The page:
from The American Heritage® Dictionary of the English Language, 4th Edition
- transitive v. To send or order back.
- transitive v. Law To send back to custody.
- transitive v. Law To send back (a case) to a lower court with instructions about further proceedings.
from Wiktionary, Creative Commons Attribution/Share-Alike License
- n. The act of sending an accused person back into custody whilst awaiting trial.
- n. The act of an appellate court sending a matter back to a lower court for review or disposal.
- v. To send a case back to a lower court for further consideration.
from the GNU version of the Collaborative International Dictionary of English
- transitive v. To recommit; to send back.
- n. The act of remanding; the order for recommitment.
from The Century Dictionary and Cyclopedia
- To send, call, or order back: as, to remand an officer from a distant place.
- In law, to send back, as a prisoner, on refusing his application to be discharged, or a cause from an appellate court to the court of original jurisdiction.
- n. The state of being remanded, recommitted, or held over; the act of remanding.
from WordNet 3.0 Copyright 2006 by Princeton University. All rights reserved.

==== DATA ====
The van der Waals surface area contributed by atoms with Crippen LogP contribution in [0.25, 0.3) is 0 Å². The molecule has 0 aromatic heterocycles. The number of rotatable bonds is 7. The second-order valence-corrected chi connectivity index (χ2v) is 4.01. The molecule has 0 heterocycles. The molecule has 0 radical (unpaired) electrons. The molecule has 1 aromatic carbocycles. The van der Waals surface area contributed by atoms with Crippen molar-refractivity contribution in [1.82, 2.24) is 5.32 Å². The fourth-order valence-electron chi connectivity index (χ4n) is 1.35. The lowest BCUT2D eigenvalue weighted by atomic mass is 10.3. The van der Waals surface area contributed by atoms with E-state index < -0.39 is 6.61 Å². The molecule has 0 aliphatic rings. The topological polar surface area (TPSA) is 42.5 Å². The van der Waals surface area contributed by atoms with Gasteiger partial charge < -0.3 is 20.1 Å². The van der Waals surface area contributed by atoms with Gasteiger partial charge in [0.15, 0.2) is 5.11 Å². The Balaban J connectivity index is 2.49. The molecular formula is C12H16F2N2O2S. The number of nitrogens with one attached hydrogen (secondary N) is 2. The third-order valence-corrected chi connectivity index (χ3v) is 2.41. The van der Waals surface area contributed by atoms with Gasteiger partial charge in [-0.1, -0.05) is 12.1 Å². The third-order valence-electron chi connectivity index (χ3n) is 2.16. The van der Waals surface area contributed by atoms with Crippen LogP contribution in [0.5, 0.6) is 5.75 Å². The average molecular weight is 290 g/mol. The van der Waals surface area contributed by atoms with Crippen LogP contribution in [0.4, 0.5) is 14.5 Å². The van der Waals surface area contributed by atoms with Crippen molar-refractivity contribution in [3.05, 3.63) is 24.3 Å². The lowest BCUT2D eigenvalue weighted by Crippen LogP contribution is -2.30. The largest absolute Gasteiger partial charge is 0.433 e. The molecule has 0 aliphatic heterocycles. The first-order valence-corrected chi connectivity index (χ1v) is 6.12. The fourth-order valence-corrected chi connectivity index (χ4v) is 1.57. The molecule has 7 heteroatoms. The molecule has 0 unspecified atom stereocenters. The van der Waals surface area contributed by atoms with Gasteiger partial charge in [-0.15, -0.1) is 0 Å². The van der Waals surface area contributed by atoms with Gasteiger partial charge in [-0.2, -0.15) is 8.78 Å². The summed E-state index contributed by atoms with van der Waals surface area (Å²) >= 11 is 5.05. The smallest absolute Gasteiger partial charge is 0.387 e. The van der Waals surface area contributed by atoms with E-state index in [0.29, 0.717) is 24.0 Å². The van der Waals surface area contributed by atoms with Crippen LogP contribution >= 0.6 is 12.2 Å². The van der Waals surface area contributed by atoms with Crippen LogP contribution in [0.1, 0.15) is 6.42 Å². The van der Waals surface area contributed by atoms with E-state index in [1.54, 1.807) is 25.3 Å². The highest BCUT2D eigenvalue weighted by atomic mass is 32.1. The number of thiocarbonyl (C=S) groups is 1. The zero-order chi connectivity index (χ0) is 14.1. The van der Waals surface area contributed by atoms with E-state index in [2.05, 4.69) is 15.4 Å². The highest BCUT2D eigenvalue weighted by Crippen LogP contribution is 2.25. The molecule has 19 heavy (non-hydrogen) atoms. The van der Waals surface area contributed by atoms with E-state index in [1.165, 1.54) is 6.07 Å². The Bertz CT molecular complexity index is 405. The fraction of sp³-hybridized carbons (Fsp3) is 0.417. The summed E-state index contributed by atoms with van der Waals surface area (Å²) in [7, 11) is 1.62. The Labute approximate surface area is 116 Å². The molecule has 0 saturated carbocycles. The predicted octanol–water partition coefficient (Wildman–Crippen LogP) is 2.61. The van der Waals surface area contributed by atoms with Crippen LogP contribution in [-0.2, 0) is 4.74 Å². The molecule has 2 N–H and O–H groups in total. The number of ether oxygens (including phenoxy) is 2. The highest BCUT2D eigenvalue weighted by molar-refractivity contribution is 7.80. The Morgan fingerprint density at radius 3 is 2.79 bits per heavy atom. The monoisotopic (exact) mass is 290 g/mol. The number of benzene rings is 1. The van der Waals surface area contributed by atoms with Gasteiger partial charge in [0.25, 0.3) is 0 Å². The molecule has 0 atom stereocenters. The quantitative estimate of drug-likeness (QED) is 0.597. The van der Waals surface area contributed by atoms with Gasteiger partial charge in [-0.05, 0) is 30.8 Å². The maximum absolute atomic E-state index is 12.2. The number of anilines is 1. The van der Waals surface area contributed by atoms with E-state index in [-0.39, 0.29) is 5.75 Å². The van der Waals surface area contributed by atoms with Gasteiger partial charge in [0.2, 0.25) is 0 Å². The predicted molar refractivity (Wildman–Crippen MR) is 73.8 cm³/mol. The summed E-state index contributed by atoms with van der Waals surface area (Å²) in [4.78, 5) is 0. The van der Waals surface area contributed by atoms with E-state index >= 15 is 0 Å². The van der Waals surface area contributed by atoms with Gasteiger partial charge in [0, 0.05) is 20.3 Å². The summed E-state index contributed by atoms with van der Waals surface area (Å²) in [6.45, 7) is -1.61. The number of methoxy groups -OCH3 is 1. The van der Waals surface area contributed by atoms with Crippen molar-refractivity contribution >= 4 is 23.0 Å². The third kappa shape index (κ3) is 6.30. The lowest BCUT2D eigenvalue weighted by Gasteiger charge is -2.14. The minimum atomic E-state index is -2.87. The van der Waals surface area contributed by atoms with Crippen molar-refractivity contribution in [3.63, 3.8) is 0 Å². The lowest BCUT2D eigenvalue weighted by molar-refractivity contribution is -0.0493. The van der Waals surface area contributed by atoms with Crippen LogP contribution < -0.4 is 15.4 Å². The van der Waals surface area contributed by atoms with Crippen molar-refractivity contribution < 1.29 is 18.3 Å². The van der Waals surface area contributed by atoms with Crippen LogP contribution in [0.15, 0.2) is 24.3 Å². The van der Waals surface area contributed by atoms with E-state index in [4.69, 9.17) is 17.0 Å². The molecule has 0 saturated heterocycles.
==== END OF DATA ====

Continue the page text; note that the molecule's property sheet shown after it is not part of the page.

- n. the act of sending an accused person back into custody to await trial (or the continuation of the trial)
- v. lock up or confine, in or as in a jail
- v. refer (a matter or legal case) to another committee or authority or court for decision
Middle English remaunden, from Old French remander, from Late Latin remandāre, to send back word : Latin re-, re- + Latin mandāre, to order; see man-2 in Indo-European roots.(American Heritage® Dictionary of the English Language, Fourth Edition)
Remand is a legal term which has two related but distinct usages. Its etymology is from the Latin re- and mandare, literally "to order." It evolved in Late Latin to remandare, or "to send back word." It appears in Middle French as remander and in Middle English as remaunden, both with essentially the same meaning, "to send back." (Wiktionary)